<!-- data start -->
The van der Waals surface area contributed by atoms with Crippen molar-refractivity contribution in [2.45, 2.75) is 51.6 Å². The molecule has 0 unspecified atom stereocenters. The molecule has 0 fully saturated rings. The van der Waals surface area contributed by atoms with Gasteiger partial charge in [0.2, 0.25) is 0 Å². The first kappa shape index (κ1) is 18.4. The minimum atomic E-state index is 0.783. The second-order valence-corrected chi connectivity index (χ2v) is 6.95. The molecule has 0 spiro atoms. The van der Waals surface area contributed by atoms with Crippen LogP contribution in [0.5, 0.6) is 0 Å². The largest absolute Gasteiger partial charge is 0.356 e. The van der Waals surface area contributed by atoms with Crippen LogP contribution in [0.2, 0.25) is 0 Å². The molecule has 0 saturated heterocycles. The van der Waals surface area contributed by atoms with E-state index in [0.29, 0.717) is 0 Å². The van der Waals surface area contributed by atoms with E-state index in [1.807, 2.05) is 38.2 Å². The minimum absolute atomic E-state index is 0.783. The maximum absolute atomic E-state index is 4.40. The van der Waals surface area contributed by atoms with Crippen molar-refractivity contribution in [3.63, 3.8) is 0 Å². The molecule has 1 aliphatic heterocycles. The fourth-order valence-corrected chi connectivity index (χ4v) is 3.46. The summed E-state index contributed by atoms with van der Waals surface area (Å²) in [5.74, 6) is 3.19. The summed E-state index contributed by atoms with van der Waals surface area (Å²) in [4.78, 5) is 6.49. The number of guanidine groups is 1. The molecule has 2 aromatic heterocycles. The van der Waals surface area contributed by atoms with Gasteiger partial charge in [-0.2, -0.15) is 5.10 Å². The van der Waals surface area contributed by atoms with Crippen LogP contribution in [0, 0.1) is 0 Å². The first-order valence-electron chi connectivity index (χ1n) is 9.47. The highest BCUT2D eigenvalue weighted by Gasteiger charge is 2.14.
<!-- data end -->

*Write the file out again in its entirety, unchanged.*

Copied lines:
The van der Waals surface area contributed by atoms with Crippen molar-refractivity contribution in [2.45, 2.75) is 51.6 Å². The molecule has 0 unspecified atom stereocenters. The molecule has 0 fully saturated rings. The van der Waals surface area contributed by atoms with Gasteiger partial charge in [0.2, 0.25) is 0 Å². The first kappa shape index (κ1) is 18.4. The minimum atomic E-state index is 0.783. The second-order valence-corrected chi connectivity index (χ2v) is 6.95. The molecule has 0 spiro atoms. The van der Waals surface area contributed by atoms with Crippen LogP contribution in [0.5, 0.6) is 0 Å². The largest absolute Gasteiger partial charge is 0.356 e. The van der Waals surface area contributed by atoms with Crippen LogP contribution in [0.2, 0.25) is 0 Å². The molecule has 0 saturated heterocycles. The van der Waals surface area contributed by atoms with E-state index in [0.29, 0.717) is 0 Å². The van der Waals surface area contributed by atoms with E-state index in [1.807, 2.05) is 38.2 Å². The minimum absolute atomic E-state index is 0.783. The maximum absolute atomic E-state index is 4.40. The van der Waals surface area contributed by atoms with Crippen molar-refractivity contribution in [3.63, 3.8) is 0 Å². The molecule has 1 aliphatic heterocycles. The fourth-order valence-corrected chi connectivity index (χ4v) is 3.46. The summed E-state index contributed by atoms with van der Waals surface area (Å²) in [5.74, 6) is 3.19. The summed E-state index contributed by atoms with van der Waals surface area (Å²) in [4.78, 5) is 6.49. The number of guanidine groups is 1. The molecule has 2 aromatic heterocycles. The van der Waals surface area contributed by atoms with Gasteiger partial charge in [-0.2, -0.15) is 5.10 Å². The van der Waals surface area contributed by atoms with Crippen LogP contribution in [0, 0.1) is 0 Å². The first-order valence-electron chi connectivity index (χ1n) is 9.47. The highest BCUT2D eigenvalue weighted by Gasteiger charge is 2.14.